If your eyesight feels blurry when you look straight ahead, you may have macular degeneration.
Age-related macular degeneration is a common cause of vision loss for people over 50.
This eye disease causes central vision loss, which makes it hard to see faces, read, or do close-up work.
Learn more about:
For more information, or to make an appointment with an ophthalmologist, please contact the UPMC Vision Institute at 412-647-2200 or 1-800-446-3797.
Doctors define macular degeneration as an eye disease that affects the center part of the retina (the macula). Degenerative means the disease slowly gets worse over time.
It's a common disease that can affect one or both eyes. In the U.S., nearly 20 million people have macular degeneration.
With macular degeneration, your central vision — what you see when you look straight ahead — becomes blurred. It doesn't affect your peripheral vision — what you see at the edges of your vision.
Macular degeneration doesn't cause complete blindness. But it makes it hard to read, drive, and do any work that involves close-up vision.
Symptoms tend to get worse as time goes by.
There are two types of age-related macular degeneration: dry and wet.
This is the most common type — 80% of people with macular degeneration have the dry form.
Dry macular degeneration happens slowly, often over years.
Parts of the macula become thinner as you age. Small protein deposits, which doctors call drusen, may also form in the eye and distort your vision.
Dry macular degeneration happens in stages: early, intermediate, and late.
It can turn into wet macular degeneration at any stage.
Wet macular degeneration is a more serious form of the disease.
It happens when new, abnormal blood vessels grow under the retina. These blood vessels leak blood and fluid into the retina.
The fluid from the blood vessels can distort your vision. The leaking blood vessels can also cause macula scarring, leading to permanent vision loss.
Wet macular degeneration gets worse faster than the dry type.
Back to top.
Doctors don't always know what causes macular degeneration.
It runs in some families, but people with no family history of the disease can get it, too. It happens mostly in older people.
Although doctors don't know the exact cause of macular degeneration, you're more likely to get it if you:
The complications of macular degeneration may include:
Dry macular degeneration can take years to turn into serious vision loss.
The wet form of the disease worsens quickly, often in days or weeks.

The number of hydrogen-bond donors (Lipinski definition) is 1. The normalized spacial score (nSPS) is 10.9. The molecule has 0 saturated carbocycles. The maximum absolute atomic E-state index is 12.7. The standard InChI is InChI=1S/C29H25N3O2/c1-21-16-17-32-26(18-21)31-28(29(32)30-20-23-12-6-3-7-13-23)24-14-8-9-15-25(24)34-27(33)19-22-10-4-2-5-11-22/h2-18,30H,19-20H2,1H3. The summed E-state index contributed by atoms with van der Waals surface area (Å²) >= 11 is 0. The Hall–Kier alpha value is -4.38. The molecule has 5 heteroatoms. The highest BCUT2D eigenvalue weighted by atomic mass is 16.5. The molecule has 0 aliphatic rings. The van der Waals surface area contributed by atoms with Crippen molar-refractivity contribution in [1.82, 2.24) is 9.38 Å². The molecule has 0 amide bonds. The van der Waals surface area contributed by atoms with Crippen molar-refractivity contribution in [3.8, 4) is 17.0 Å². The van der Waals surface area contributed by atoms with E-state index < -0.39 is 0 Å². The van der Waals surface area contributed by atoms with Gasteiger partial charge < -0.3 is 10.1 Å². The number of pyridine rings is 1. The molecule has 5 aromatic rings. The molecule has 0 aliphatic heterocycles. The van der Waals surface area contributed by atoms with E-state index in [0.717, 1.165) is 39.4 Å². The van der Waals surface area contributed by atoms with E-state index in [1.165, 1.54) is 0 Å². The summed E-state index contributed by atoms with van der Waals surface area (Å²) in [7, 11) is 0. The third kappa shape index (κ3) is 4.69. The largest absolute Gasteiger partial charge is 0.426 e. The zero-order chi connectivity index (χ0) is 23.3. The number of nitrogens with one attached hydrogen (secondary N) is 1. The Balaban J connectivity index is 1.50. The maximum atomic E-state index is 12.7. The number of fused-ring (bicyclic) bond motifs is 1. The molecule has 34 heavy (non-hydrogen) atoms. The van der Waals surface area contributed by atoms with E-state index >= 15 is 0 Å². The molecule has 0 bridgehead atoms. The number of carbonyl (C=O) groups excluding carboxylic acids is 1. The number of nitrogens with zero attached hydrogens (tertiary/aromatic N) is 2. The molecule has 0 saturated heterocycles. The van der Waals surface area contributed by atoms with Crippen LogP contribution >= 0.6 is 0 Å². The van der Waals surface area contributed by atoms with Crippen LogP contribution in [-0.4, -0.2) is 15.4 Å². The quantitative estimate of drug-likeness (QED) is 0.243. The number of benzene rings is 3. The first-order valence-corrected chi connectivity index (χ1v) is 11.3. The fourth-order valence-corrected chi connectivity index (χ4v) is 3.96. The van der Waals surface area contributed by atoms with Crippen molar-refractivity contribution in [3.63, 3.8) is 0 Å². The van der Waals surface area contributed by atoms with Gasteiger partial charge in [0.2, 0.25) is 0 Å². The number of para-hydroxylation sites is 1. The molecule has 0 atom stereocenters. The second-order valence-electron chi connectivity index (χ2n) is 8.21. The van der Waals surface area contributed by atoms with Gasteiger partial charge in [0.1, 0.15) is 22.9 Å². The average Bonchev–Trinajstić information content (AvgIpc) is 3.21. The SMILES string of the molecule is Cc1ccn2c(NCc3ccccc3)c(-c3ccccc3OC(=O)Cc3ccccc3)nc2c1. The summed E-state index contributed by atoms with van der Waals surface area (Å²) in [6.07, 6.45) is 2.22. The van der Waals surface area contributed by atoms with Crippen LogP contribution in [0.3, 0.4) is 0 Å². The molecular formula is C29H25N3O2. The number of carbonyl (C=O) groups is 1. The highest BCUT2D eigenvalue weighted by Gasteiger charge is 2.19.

Back to top.
There are no symptoms in the early stages of the disease.
As macular degeneration progresses, you may notice symptoms such as:
Your doctor may use one or more of the following exams to diagnose macular degeneration.
A dilated eye exam. First, eye drops widen your pupil. Then your doctor can look at your eye with a special lens to check for macular degeneration.
Optical coherence tomography (OCT). A special machine scans the retina to provide detailed images of the macula.
Fluorescein angiography. A doctor injects a special dye into a vein, and a camera takes photos of the retina. It shows if any abnormal new blood vessels are forming under the retina.
You can also monitor changes in your vision at home using an Amsler grid.
This chart is a simple pattern of straight lines like a checkerboard. If the lines look wavy or incomplete, it may indicate macular degeneration.
Back to top.
Macular degeneration treatment depends on the stage and type of the disease.
In the early stages, there's no treatment. But your doctor will want you to have routine eye exams to keep track of any changes in your vision.
There's no cure for macular degeneration. But, you may be able to slow down the progress of the disease.
The eye doctors at the UPMC Vision Institute can help you keep as much vision as possible.
Depending on the type and stage of your disease, they may suggest:
Certain lifestyle changes may help slow vision loss.
After years of research, recently drugs have been approved for advanced dry AMD, which are available at the UPMC Vision Institute. Our experts Ucan discuss with you after detailed evaluation.
If you have wet macular degeneration, your doctor may suggest:
Anti-VEGF drugs. Doctors use a tiny need to give you this treatment. It helps reduce the number of abnormal blood vessels in your retina. It also slows leaking.
Laser surgery. This can help reduce the number of abnormal blood vessels and slow their leaking.
A diet high in certain nutrients may help support macular health. Taking a mix of supplements called AREDS may reduce the risk of getting macular degeneration.
These supplements contain:
You can make the most of your vision with:
Back to top.
If you have questions about macular degeneration or want to see a UPMC eye doctor, call 412-647-2200 or 1-800-446-3797.
Back to top.